Build-A-Bear Workshop, the stuffed animal company, has unveiled a new collaboration with TV personality RuPaul, host of drag queen competition show “RuPaul’s Drag Race.” The new stuffed animal is part of the company’s “Bear Cave” line, which collaborates with various brands like “Star Wars” and “The Black Panther.”

The teddy bear portrays RuPaul, whose full name is RuPaul Charles, in his signature drag. The bear wears a gold dress and matching eye shadow with a blond wig. Gold heels are sold separately.

The teddy bear draws inspiration from the lyrics of RuPaul’s iconic song “Cover Girl.” “Cover BEAR! Put the fur in your walk. Head to paw, let your whole body talk,” reads the description.

The company is known for its brick-and-mortar stores where people can create their own stuffed animals. It collaborates with many popular kids-focused brands, like Disney, but their “Bear Cave” collection has “expect unexpected collabs and unique giftable plush.” Other collaborations include bears that look characters from “Ted Lasso” and “The Office.”

The RuPaul bear gained attention online when fans of “RuPaul’s Drag Race” shared their excitement. Drag queen Jaymes Mansfield, who appeared on the ninth season of the show, restyled the Build-A-Bear’s hair, as did season 12 contestant Gigi Goode.

Drag —which traditionally features men dresed as women who perform singing, dancing and comedy acts— has become a polarizing issue in the U.S. Tennessee passed a Republican-backed bill that banned drag queen performances in public places, but a federal judge blocked it just before it went into effect last week.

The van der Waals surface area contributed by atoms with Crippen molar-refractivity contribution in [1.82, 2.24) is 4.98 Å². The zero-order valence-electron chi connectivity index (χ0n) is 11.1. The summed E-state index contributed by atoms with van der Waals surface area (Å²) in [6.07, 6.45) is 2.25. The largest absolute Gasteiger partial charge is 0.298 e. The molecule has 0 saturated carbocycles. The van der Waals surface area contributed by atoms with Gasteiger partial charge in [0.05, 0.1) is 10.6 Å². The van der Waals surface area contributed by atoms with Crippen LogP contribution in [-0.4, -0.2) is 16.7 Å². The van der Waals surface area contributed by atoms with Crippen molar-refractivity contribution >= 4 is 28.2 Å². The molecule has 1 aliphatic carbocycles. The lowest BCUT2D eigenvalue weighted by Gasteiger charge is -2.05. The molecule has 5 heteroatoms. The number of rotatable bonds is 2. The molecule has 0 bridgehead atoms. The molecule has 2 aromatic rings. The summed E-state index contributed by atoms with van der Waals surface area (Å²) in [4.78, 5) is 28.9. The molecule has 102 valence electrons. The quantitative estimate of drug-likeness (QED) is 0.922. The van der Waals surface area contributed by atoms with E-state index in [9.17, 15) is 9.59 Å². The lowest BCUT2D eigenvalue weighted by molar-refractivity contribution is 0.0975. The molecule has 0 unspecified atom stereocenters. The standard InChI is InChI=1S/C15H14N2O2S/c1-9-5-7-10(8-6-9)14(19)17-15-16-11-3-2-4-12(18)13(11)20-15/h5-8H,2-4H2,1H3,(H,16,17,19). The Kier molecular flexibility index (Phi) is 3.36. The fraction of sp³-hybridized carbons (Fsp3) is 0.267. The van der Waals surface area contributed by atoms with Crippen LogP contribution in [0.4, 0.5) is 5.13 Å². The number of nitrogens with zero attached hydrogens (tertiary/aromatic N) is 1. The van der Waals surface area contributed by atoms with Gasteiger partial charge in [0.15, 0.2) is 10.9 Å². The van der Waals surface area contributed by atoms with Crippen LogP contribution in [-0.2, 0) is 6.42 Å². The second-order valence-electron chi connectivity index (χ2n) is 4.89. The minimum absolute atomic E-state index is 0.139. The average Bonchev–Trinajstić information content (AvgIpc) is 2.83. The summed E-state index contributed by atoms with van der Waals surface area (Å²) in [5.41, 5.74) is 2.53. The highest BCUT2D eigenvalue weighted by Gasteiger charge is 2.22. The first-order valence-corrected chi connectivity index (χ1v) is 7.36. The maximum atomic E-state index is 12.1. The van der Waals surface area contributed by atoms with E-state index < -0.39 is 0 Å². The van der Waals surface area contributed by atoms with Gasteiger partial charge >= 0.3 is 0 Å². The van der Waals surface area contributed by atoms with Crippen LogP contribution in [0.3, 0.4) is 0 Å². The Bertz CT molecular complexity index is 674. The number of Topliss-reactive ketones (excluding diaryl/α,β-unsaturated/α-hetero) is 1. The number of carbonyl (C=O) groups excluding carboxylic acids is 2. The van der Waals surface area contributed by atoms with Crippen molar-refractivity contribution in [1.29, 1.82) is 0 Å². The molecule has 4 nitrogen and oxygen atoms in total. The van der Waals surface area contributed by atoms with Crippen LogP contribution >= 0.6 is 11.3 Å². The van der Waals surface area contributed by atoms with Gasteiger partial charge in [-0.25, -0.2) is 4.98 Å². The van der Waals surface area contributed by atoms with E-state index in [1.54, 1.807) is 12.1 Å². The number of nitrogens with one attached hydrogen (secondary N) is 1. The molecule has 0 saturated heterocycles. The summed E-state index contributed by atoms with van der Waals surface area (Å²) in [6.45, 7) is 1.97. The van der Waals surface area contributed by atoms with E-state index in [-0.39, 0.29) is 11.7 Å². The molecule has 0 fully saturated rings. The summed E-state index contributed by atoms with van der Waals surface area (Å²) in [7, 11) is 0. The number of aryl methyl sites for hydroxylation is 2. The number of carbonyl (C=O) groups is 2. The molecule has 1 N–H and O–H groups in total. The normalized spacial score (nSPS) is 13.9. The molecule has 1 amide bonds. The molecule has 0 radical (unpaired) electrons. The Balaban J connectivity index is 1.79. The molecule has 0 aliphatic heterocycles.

U.S. District Judge Thomas Parker issued the temporary injunction after a LGBTQ+ theater company sued Shelby County District Attorney Steve Mulroy and the state to block the bill, according to the Associated Press.

The bill changed the definition of adult cabaret in Tennessee to mean “adult-oriented performances that are harmful to minors.” And while it did not explicit use the term “drag queen,” it classifies “male or female impersonators” as adult cabaret performers, just as strippers are. 

In the complaint, the Friends of George’s theater company says the law is too broad.”The law prohibits a drag performer wearing a crop top and mini skirt from dancing where minors might see it, but does not prohibit a Tennessee Titans cheerleader wearing an identical outfit from performing the exact same dance in front of children,” the initial complaint reads.

Parker agreed that the law is too broad. “Does a citizen’s private residence count? How about a camping ground at a national park?” Parker wrote. “Ultimately, the Statute’s broad language clashes with the First Amendment’s tight constraints.”

Rep. Chris Todd, the Republican who introduced the bill, said the legislation seeks “simply to clarify exactly what is intended in the law that we’ve had for many decades, but makes it very clear to the public what is crossing the line as harmful to minors.” 

Opponents of the bill, like Democratic Tennessee state representative Gloria Johnson, say the bill is not meant to protect children, but to target the LGBTQ community. 

“I’m curious how many drag shows you’ve been to, and I’m curious why targeting this?” she asked during a hearing on the bill in the Tennessee House. “It seems like a bill that is directed at a particular community…This seems to be directed specifically at hate. I haven’t seen any evidence of a single damaged child from any of this.”